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Taking on Addiction: Are Cities Helping or Hurting the Homeless Population?
Recently, I traveled to Portland for a conference; an Oregon city I hadn’t visited in several years. As I walked the streets during breaks in my work schedule, I was surprised at the number of homeless people camped out on every corner.
Tents adorned the sidewalks, campers panhandled pedestrians who walked by, and garbage was everywhere. I even spotted a couple of used needles sitting atop a public trashcan.
The Increasing Homeless Population
As it turns out, Portland’s homeless population has been on a steady increase the past several years, rising 10% from 2015 to 2017. In fact, it’s become so prevalent that the city was forced to declare a homeless emergency several years ago, an issue that has not only impacted those on the streets, but local Portlanders as well.
In a recent KGW poll, the majority of Portlanders polled said they saw the symptoms of homelessness every day – tent camping, human feces and homeless people in their neighborhood. In fact, 34 percent said that these symptoms were enough to consider moving to another city. Local businesses have been affected, too, with owners shutting their doors due to the mix of panhandling and crime this vulnerable population has brought with them.
So How Did Portland Get to This Point?
Many factors come into play, but officials believe it’s due to rising housing costs, lack of affordable housing and a decline in the total number of shelter beds. In an effort to combat the homelessness issue, however, the city launched the “Safe Sleep Policy” in early 2016, which allowed homeless individuals or groups to lay down sleeping bags and tarps in secure, lighted areas at night, with less risk of being robbed or hurt by attackers, or roused by police.
Ultimately, though, the policy led to mass confusion about where people could set up tent camps and when. Officers didn’t know what they were allowed to do, and as a result, stopped enforcing camping rules entirely. Though the policy was rescinded six months later, a proliferation of tents remain.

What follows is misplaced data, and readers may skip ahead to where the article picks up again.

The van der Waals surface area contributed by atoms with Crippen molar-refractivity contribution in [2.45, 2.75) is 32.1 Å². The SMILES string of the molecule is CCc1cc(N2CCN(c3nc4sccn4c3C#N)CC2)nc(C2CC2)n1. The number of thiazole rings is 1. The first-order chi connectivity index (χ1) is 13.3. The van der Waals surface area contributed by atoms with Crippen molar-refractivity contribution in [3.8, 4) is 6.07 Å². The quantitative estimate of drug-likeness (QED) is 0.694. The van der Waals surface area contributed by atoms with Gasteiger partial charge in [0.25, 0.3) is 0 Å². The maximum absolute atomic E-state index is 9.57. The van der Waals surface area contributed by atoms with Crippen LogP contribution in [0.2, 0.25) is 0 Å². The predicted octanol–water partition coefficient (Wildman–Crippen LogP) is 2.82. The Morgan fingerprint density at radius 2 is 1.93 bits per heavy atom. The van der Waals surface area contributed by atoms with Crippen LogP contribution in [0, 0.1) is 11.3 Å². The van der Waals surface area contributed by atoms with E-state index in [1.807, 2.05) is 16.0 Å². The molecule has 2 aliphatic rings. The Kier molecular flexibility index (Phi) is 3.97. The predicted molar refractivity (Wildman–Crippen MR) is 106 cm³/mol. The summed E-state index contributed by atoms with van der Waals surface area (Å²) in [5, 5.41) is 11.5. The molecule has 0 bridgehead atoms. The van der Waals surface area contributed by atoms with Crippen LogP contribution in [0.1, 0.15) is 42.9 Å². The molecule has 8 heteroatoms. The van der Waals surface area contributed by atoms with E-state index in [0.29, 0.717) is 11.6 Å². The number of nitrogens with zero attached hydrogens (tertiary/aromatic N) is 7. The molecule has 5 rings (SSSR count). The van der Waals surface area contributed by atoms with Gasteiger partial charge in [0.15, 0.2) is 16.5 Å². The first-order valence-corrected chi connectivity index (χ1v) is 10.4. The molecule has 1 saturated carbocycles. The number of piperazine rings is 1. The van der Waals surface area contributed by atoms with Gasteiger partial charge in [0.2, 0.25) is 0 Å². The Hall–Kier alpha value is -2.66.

What Are They Doing About it?
To date, city officials have launched other initiatives, but inadequate funding and infrastructure have played a large part in their failure. Yet Portland isn’t the only city grappling with how to successfully deal with the increasing homeless population. Certain West Coast cities, such as San Francisco, Los Angeles and Seattle, are also trying to find solutions for this incredibly complex problem.
Many believe that we must first address the underlying issue of homelessness, which often times is addiction or mental illness. Simply moving these populations around and providing them camp space does nothing to provide these with them with a base or safety net. With a foundation and the accompanying life stability, they can get counseling, try and gain employment, and, ultimately, save enough money to get a place to call their own.
Additional Reading: Do You Drink Or Use to Repress Your Rage?
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